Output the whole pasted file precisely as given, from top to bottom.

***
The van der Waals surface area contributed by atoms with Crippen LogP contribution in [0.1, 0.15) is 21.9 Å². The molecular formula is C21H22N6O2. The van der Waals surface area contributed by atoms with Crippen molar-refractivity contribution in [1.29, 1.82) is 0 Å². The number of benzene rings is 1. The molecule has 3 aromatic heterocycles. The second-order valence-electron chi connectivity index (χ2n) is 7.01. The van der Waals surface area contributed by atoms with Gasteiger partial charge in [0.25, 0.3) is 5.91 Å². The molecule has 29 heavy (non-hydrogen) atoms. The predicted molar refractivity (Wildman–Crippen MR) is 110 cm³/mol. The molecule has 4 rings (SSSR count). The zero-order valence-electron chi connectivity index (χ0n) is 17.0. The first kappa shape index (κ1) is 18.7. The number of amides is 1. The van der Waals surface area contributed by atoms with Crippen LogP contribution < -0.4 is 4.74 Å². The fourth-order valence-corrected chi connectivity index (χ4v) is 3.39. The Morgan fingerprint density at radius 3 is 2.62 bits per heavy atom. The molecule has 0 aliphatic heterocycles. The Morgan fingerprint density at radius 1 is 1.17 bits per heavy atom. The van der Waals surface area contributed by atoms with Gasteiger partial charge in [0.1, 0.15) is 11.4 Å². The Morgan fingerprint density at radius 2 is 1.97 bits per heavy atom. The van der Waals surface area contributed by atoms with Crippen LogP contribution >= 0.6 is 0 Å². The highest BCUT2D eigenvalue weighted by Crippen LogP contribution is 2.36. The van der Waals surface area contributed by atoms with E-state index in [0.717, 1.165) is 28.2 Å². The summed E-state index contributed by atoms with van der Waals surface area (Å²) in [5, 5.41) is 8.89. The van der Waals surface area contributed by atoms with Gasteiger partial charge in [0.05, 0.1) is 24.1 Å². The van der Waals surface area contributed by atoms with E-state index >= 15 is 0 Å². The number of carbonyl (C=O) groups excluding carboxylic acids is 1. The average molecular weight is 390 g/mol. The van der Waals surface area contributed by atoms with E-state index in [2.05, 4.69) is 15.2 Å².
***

The van der Waals surface area contributed by atoms with Crippen LogP contribution in [0.1, 0.15) is 21.9 Å². The molecular formula is C21H22N6O2. The van der Waals surface area contributed by atoms with Crippen molar-refractivity contribution in [1.29, 1.82) is 0 Å². The number of benzene rings is 1. The molecule has 3 aromatic heterocycles. The second-order valence-electron chi connectivity index (χ2n) is 7.01. The van der Waals surface area contributed by atoms with Gasteiger partial charge in [0.25, 0.3) is 5.91 Å². The molecule has 29 heavy (non-hydrogen) atoms. The predicted molar refractivity (Wildman–Crippen MR) is 110 cm³/mol. The molecule has 4 rings (SSSR count). The zero-order valence-electron chi connectivity index (χ0n) is 17.0. The first kappa shape index (κ1) is 18.7. The number of amides is 1. The van der Waals surface area contributed by atoms with Crippen LogP contribution < -0.4 is 4.74 Å². The fourth-order valence-corrected chi connectivity index (χ4v) is 3.39. The Morgan fingerprint density at radius 3 is 2.62 bits per heavy atom. The molecule has 0 aliphatic heterocycles. The Morgan fingerprint density at radius 1 is 1.17 bits per heavy atom. The van der Waals surface area contributed by atoms with Gasteiger partial charge in [0.1, 0.15) is 11.4 Å². The Morgan fingerprint density at radius 2 is 1.97 bits per heavy atom. The van der Waals surface area contributed by atoms with Crippen LogP contribution >= 0.6 is 0 Å². The highest BCUT2D eigenvalue weighted by Crippen LogP contribution is 2.36. The van der Waals surface area contributed by atoms with E-state index in [0.717, 1.165) is 28.2 Å². The summed E-state index contributed by atoms with van der Waals surface area (Å²) in [5, 5.41) is 8.89. The van der Waals surface area contributed by atoms with Gasteiger partial charge in [0.05, 0.1) is 24.1 Å². The van der Waals surface area contributed by atoms with E-state index >= 15 is 0 Å². The number of carbonyl (C=O) groups excluding carboxylic acids is 1. The average molecular weight is 390 g/mol. The van der Waals surface area contributed by atoms with E-state index in [2.05, 4.69) is 15.2 Å².